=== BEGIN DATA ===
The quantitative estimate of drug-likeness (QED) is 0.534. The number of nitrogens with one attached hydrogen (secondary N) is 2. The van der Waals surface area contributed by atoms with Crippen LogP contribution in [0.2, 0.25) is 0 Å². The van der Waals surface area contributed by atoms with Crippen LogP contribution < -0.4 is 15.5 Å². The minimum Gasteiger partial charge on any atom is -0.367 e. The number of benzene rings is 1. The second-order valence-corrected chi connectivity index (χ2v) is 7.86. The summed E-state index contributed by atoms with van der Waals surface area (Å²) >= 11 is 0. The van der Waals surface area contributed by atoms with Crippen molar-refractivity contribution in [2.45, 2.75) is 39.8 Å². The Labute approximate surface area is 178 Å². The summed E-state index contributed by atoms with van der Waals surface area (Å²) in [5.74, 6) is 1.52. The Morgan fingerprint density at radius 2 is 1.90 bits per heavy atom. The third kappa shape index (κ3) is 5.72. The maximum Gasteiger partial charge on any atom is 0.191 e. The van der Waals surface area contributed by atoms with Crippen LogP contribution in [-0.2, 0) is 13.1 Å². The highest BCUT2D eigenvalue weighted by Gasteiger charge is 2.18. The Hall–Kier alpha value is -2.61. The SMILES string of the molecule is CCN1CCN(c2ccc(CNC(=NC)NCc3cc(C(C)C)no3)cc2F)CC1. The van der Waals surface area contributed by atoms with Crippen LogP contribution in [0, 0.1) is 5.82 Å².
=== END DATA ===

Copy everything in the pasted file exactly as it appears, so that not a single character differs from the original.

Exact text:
The quantitative estimate of drug-likeness (QED) is 0.534. The number of nitrogens with one attached hydrogen (secondary N) is 2. The van der Waals surface area contributed by atoms with Crippen LogP contribution in [0.2, 0.25) is 0 Å². The van der Waals surface area contributed by atoms with Crippen LogP contribution < -0.4 is 15.5 Å². The minimum Gasteiger partial charge on any atom is -0.367 e. The number of benzene rings is 1. The second-order valence-corrected chi connectivity index (χ2v) is 7.86. The summed E-state index contributed by atoms with van der Waals surface area (Å²) >= 11 is 0. The van der Waals surface area contributed by atoms with Crippen molar-refractivity contribution in [2.45, 2.75) is 39.8 Å². The Labute approximate surface area is 178 Å². The summed E-state index contributed by atoms with van der Waals surface area (Å²) in [5.74, 6) is 1.52. The Morgan fingerprint density at radius 2 is 1.90 bits per heavy atom. The third kappa shape index (κ3) is 5.72. The maximum Gasteiger partial charge on any atom is 0.191 e. The van der Waals surface area contributed by atoms with Crippen LogP contribution in [-0.2, 0) is 13.1 Å². The highest BCUT2D eigenvalue weighted by Gasteiger charge is 2.18. The Hall–Kier alpha value is -2.61. The SMILES string of the molecule is CCN1CCN(c2ccc(CNC(=NC)NCc3cc(C(C)C)no3)cc2F)CC1. The van der Waals surface area contributed by atoms with Crippen LogP contribution in [0, 0.1) is 5.82 Å².